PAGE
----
Friday, July 26, 2013

Military Attacks Another Christian Chaplain

Print Friendly Version of this pagePrint Get a PDF version of this webpagePDF

President Dwight D. Eisenhower said during a 1954 speech, "I am delighted that our veterans are sponsoring a movement to increase our awareness of God in our daily lives. In battle, they learned a great truth that there are no atheists in the fox holes."

The "no atheists in the foxholes" statement is said to have been made first by Catholic priest Father William Cummings. It is said Eisenhower was quoting him.

There may not be any atheists in foxholes, but there are some here at home and they are relentlessly working to remove any vestige of God from our military and our culture.

President Eisenhower would be shocked. So should we. We should also be informed.

Our Military leaders continue to act on command to the atheist's orders.

This time it is toward a Christian chaplain who quoted Father William Cummings, who was quoted by President Eisenhower.

Lt. Col. Reyes, a Christian chaplain stationed at Joint Base Elmendorf-Richardson in Alaska, is an ordained minister whose duties are to provide religious instruction and spiritual counseling.

He has a page on the base's website called "Chaplain's Corner."

Recently he posted an essay titled, "No Atheists In Foxholes: Chaplins Gave All In World War II." It is a touching and meaningful column.

The essay has been abruptly removed from the base website..

Col. Brian Duffy, the base commander, told Fox News it was removed "out of respect for those who considered its title offensive."

He said, "The 673'd Air Base Wing does not advocate any particular religion or belief set over another and upon learning of the complaints from some readers, the article was promptly removed."

But atheism is a "set of beliefs." It's even a religion of sorts. By removing a Christian message, they are advocating a particular set of beliefs over another.

Removing the Christian message is advocating atheism in this case.

So who complained?

The Military Religious Freedom Foundation (MRFF), an atheist group sent a letter to the Air Force claiming 42 people complained, therefore demanding the essay be taken down immediately.

And Col. Duffy's comment that he "promptly removed it" is an understatement.

Within 5 hours of the Air Force receiving the complaint letter, they took down the essay.

This is, however, 4 hours longer than it took the commander at the Mountain Home air base in Idaho to remove a picture from the dining hall that included a Scripture reference.

Chaplin Reyes did not in any way attack or insult anyone with his comments.

This is his essay that was "promptly removed":

“Chaplain’s Corner: No Atheists in Foxholes: Chaplains Gave All in World War II”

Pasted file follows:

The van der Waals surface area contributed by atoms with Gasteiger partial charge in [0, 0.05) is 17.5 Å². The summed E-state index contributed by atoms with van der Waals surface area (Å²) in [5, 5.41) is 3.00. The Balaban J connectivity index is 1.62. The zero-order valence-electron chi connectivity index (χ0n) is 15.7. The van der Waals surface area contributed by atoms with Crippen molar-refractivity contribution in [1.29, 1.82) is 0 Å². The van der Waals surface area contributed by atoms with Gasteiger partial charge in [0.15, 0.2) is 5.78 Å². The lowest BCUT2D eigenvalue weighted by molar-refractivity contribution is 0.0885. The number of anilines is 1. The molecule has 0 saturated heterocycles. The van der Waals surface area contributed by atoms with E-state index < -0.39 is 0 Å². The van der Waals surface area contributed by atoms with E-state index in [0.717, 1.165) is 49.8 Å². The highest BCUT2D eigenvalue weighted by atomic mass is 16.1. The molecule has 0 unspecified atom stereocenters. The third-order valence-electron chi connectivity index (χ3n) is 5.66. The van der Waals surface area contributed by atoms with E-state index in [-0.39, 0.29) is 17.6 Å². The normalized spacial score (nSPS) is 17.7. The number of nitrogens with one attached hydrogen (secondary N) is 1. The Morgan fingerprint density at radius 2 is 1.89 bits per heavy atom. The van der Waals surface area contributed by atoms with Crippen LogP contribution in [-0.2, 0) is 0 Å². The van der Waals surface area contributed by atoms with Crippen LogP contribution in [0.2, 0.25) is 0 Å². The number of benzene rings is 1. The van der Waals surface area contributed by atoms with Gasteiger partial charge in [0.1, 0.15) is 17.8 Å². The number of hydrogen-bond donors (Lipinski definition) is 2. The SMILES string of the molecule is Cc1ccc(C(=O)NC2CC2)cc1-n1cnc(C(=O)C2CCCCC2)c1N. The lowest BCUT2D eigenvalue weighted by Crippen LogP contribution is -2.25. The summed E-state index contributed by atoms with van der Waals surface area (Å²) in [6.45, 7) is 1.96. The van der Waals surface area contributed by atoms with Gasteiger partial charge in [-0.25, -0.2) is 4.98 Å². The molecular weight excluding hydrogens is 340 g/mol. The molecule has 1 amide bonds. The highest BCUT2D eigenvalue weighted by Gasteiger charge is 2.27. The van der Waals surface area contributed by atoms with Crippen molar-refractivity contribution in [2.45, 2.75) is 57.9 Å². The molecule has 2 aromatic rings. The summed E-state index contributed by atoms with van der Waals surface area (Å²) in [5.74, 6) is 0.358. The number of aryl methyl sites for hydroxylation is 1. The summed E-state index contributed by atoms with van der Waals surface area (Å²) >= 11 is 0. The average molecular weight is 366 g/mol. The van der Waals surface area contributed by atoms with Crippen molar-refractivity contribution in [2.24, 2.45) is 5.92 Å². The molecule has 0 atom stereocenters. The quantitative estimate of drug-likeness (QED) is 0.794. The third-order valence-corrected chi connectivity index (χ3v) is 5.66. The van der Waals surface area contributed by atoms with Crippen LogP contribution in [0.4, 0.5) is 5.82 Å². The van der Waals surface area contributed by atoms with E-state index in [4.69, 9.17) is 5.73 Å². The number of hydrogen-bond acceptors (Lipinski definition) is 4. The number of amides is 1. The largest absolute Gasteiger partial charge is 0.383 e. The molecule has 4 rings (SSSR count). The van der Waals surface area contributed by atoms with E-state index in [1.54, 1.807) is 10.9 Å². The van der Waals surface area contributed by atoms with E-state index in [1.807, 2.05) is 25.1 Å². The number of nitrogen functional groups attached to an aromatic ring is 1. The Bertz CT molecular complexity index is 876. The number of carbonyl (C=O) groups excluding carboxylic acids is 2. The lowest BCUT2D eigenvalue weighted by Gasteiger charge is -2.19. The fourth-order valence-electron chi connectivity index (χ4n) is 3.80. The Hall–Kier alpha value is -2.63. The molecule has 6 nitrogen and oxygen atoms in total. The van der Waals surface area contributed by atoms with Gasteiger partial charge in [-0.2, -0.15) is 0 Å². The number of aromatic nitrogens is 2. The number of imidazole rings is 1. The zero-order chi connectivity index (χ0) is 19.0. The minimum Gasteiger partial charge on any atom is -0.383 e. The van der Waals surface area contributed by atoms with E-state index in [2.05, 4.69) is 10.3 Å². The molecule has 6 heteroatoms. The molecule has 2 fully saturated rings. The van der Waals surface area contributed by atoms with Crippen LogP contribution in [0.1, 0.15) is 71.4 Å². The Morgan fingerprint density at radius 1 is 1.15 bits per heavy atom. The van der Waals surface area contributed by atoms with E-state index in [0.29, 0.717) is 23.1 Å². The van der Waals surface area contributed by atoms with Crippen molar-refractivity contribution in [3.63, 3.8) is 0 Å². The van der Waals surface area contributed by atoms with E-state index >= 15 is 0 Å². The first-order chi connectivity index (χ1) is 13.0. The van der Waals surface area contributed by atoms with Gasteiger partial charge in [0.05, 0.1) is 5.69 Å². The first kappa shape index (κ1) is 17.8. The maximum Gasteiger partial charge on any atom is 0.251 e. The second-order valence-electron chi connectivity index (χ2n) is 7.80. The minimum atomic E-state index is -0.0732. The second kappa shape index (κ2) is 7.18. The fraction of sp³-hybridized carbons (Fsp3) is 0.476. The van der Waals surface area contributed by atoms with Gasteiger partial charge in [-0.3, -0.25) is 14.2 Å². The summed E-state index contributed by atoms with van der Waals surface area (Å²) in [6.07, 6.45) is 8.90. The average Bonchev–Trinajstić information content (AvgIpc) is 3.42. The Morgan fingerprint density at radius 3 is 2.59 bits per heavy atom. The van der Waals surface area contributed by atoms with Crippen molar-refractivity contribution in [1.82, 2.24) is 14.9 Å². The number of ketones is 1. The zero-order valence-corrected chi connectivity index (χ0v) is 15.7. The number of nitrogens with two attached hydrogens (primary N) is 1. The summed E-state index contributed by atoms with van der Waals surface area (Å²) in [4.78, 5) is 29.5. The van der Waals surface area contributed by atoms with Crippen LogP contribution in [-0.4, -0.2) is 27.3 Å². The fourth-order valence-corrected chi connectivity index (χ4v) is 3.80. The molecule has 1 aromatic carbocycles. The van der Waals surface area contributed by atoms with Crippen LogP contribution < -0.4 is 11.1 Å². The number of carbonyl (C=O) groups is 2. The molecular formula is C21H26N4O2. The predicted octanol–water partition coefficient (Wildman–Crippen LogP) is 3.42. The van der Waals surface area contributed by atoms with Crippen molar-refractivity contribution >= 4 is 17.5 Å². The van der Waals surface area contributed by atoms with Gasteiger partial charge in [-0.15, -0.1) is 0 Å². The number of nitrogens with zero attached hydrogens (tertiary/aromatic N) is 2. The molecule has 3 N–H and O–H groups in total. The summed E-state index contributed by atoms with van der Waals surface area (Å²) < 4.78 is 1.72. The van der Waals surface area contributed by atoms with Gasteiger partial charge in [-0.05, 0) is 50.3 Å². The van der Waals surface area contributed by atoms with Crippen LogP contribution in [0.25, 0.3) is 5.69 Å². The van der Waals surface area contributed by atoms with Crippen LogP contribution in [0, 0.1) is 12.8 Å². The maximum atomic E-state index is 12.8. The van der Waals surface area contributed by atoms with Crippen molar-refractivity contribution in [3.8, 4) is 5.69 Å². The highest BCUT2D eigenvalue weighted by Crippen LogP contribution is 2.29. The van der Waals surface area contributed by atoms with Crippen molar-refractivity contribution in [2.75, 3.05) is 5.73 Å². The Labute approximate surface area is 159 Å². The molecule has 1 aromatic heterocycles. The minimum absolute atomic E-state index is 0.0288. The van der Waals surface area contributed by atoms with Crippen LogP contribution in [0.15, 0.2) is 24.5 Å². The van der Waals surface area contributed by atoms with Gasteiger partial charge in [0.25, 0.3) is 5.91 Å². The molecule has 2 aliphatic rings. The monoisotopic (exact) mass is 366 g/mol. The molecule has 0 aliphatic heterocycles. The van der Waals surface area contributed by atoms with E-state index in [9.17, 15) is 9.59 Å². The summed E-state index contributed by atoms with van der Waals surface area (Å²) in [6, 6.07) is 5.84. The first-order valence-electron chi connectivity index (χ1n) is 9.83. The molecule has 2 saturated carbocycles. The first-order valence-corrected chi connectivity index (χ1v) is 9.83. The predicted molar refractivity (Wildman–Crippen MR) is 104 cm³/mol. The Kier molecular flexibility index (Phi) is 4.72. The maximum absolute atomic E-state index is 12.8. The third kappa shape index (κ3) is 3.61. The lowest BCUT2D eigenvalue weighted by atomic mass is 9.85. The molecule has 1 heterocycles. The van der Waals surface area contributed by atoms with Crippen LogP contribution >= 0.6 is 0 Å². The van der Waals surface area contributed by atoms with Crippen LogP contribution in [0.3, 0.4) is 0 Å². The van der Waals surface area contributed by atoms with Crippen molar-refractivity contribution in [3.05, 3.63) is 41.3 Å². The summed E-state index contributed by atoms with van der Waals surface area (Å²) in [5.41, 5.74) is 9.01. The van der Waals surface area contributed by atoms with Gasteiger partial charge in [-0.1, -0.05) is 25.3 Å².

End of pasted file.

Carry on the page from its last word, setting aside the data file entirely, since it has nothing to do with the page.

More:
By Lt. Col. Kenneth Reyes

Many have heard the familiar phrase, “There is no such thing as an atheist in a fox hole.”

Where did this come from?

Research I verified in an interview with former World War II prisoner of war Roy Bodine (my friend) indicates the phrase has been credited to Father William Cummings.

As the story goes, Father Cummings was a civilian missionary Catholic priest in the Philippines.

The phrase was coined during the Japanese attack at Corregidor.

During the siege, Cummings had noticed non-Catholics were attending his services.

Some he knew were not Catholic, some were not religious and some were even known atheists.

Life-and-death experiences prompt a reality check.

Even the strongest of beliefs can change, and, I may add, can go both ways – people can be drawn to or away from “faith.”

With the pending surrender of allied forces to the Japanese, Cummings uttered the famous phrase “There is no such thing as an atheist in a fox hole.”

In one of my many discussions with Roy, he distinctly remembered a period on the “Hell Ships” – these were ships the Japanese used to bring POWs from the Philippines back to Japan.

They were unmarked and thus ‘fair game’ for attacks from the allies from the air and sea.

Of the 3,000-plus POWs listed on the ships, only 180 survived the journey.

“When our own planes were attacking us,” Roy said, “I remember Father Cummings calming us down by reciting the Lord’s Prayer and offering up prayers on our behalf.

For a brief moment I did not hear the yells and screams of dying men as our boat was attacked by our own men.”

He went on to say, “There was a peaceful quiet during the attack that I cannot explain nor have experienced since.”

Later on during the trip to Japan, Cummings, after giving his food to others who needed it more, succumbed to his own need and died of starvation.

Everyone expresses some form of faith every day, whether it is religious or secular.

Some express faith by believing when they get up in the morning they will arrive at work in one piece, thankful they have been given another opportunity to enjoy the majesty of the day; or express relief the doctor’s results were negative.